Michigan DNR has a website, that if you dig deep enough, you can find good curriculum material for the classroom. However, the site is set-up to host tourists, hunters, and fishers, and NOT resource managers or teachers. The "LAPS" program can also be accessed from this site, but is designed more for early elementary education and lacks resource management information.
Michigan Historical Society has lumbering history in "Teacher Stuff" on the web site. Sample class activities and projects. Lots of other good material, too.
Michigan United Conservation Clubs is a non-profit organization devoted to the protection and enhancement of Michigan's natural resources through education and promotion of quality outdoor recreation. On the top of their home page, there is tab for "Conservation Education" that is worth looking at.
NASA Visible Earth has a lot cool images for students and information about earth science.
Online School of Plants: From Seed to Flowers has a bank of information about plants, from botanical and physiological perspectives. A good source of information for plant biology teachers. Has brief and concise discussions.
Brought to you by TAPPI (Technical Association of the Pulp and Paper Industry), this website has resources available to teachers for classroom use and a lot of information about paper.
Plants Database is from the U.S. Department of Agriculture. It has a good collection of images and information about wide variety of plants. However, you have to know what you're looking for. It is NOT an identification resource. You can search the database by common or scientific name.
Project Learning Tree is a program of the American Forest Foundation. A nationally recognized tool for classroom environmental education. Many exercises are available for classroom room. Involves training.
Project Wild has many classrom activities and exercises designed to get students to explore the outdoor world through wildlife. An excellent national program. Involves training.
SEEK - Sharing Environmental Educational Knowledge. This large web site assembles much of the Environmental Education centers, schools, programs, etc. for the State of Minnesota. A great tool from Minnesota!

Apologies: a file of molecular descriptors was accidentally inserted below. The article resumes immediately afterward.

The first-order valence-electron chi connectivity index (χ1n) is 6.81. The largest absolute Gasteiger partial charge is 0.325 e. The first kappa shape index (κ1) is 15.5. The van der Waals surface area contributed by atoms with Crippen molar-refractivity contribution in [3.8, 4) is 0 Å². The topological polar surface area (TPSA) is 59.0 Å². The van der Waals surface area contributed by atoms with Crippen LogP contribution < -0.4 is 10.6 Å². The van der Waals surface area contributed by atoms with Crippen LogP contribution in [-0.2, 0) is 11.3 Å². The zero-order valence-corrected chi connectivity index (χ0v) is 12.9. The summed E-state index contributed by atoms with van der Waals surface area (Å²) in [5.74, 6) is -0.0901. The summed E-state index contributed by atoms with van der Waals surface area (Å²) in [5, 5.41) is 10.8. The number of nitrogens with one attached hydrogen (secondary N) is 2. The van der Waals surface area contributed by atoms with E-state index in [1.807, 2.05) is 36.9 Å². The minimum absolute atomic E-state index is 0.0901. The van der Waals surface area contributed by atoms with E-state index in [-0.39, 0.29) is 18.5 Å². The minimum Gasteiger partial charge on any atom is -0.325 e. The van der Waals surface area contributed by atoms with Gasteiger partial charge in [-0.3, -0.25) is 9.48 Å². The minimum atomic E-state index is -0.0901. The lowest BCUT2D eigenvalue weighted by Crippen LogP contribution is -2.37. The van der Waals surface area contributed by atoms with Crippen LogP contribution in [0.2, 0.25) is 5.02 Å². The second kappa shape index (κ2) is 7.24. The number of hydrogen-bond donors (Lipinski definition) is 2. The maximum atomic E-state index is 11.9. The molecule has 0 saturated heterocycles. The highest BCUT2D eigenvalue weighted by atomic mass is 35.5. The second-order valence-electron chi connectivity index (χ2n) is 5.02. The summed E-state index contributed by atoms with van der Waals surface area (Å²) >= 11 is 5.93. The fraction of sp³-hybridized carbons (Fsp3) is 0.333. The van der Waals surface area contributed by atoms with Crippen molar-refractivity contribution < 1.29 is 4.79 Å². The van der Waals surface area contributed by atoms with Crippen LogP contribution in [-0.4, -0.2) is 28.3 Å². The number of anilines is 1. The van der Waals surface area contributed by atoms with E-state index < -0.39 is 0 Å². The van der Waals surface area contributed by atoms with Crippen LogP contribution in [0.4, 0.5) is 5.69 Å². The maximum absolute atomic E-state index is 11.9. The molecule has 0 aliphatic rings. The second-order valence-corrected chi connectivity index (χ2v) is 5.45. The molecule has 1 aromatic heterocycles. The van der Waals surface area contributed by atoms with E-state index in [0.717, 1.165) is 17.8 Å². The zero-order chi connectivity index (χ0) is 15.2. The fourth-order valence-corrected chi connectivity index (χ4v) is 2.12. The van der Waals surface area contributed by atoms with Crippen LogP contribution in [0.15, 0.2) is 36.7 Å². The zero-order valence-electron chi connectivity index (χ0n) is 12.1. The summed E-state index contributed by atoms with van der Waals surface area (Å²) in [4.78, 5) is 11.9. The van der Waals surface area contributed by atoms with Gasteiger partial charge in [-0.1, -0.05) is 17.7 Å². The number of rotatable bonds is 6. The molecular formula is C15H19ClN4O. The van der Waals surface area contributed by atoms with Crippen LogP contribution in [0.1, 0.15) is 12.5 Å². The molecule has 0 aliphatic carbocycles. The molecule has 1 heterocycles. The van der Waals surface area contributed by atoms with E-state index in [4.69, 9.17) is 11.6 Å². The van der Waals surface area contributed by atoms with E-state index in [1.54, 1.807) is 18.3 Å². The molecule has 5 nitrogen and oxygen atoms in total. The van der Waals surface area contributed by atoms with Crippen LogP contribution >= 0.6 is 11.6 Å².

Soils and Substrates section of the Virtual Library, complied by Julia Heiskanen. Subsections: Facts and Basics, Books and Journals, World Soils Data, Labs and Organizations, Other Soil Related Resources, and Assorted WWW sites.
Tree & Plant Images from the University of Wisconsin is a collection of image sets that contain many species. However, to use the images sets you have to know what you're looking for. This is not an identification key!
Tree Identification Key for the Upper Peninsula covers over 70 species of forest trees and forest shrubs in an easy-to-follow set of dichotomous keys. There are also range maps, species lists by county, and other resources. For a broad geographic region, try the National Arbor Day Foundation Key.
U.S. Fish & Wildlife
Nine refuge units, three federal fish hatcheries, and several service units are located in Michigan. Part of the U.S. Department of Interior
U.S. Forest Service - Ottawa, Hiawatha, Huron-Manistee
Three national forests are located in Michigan. Part of the U.S. Department of Agriculture.
Also, the National Forest Foundation provides general information about our national forests.
The USFS also has a pretty good education resource with their magazine "Natural Inquirer".
The USDA National Agricultural Library has a resources in their "Science For Kids" website.
U.S. National Park
The NPS has four units in Michigan; Isle Royale National Park, Pictured Rocks National Lakeshore, Keweenaw Historic Park, and the Sleeping Bear Dunes National Lakeshore. Part of the U.S. Department of Interior.
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|This website was developed and created by Michigan State University Extension for the teachers of the State of Michigan. The website is maintained by the Delta-Schoolcraft Independent School District in support of the Michigan Forests Forever CD-ROM from the Michigan Forest Resource Alliance.|
Please provide comments to Bill Cook: firstname.lastname@example.org or 786-1575